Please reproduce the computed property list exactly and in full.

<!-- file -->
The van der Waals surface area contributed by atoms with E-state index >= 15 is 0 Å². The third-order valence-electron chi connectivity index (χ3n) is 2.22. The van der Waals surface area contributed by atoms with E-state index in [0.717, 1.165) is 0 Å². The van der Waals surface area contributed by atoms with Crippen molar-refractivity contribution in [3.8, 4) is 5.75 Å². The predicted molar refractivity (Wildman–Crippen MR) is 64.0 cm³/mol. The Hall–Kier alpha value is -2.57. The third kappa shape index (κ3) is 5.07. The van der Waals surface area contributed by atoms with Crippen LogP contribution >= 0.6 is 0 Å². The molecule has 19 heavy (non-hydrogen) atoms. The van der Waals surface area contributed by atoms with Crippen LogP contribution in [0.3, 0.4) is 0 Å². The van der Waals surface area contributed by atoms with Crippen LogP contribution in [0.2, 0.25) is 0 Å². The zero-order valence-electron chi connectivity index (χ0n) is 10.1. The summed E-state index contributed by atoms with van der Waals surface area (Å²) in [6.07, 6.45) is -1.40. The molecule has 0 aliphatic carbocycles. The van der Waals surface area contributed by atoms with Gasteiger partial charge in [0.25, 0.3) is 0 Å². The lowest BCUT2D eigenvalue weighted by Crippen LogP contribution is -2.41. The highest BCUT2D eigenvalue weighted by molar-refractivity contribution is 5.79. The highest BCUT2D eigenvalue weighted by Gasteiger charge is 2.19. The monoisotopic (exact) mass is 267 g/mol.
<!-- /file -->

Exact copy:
The van der Waals surface area contributed by atoms with E-state index >= 15 is 0 Å². The third-order valence-electron chi connectivity index (χ3n) is 2.22. The van der Waals surface area contributed by atoms with E-state index in [0.717, 1.165) is 0 Å². The van der Waals surface area contributed by atoms with Crippen molar-refractivity contribution in [3.8, 4) is 5.75 Å². The predicted molar refractivity (Wildman–Crippen MR) is 64.0 cm³/mol. The Hall–Kier alpha value is -2.57. The third kappa shape index (κ3) is 5.07. The van der Waals surface area contributed by atoms with Crippen LogP contribution >= 0.6 is 0 Å². The molecule has 19 heavy (non-hydrogen) atoms. The van der Waals surface area contributed by atoms with Crippen LogP contribution in [0.3, 0.4) is 0 Å². The van der Waals surface area contributed by atoms with Crippen LogP contribution in [0.2, 0.25) is 0 Å². The zero-order valence-electron chi connectivity index (χ0n) is 10.1. The summed E-state index contributed by atoms with van der Waals surface area (Å²) in [6.07, 6.45) is -1.40. The molecule has 0 aliphatic carbocycles. The van der Waals surface area contributed by atoms with Gasteiger partial charge in [0.25, 0.3) is 0 Å². The lowest BCUT2D eigenvalue weighted by Crippen LogP contribution is -2.41. The highest BCUT2D eigenvalue weighted by molar-refractivity contribution is 5.79. The highest BCUT2D eigenvalue weighted by Gasteiger charge is 2.19. The monoisotopic (exact) mass is 267 g/mol.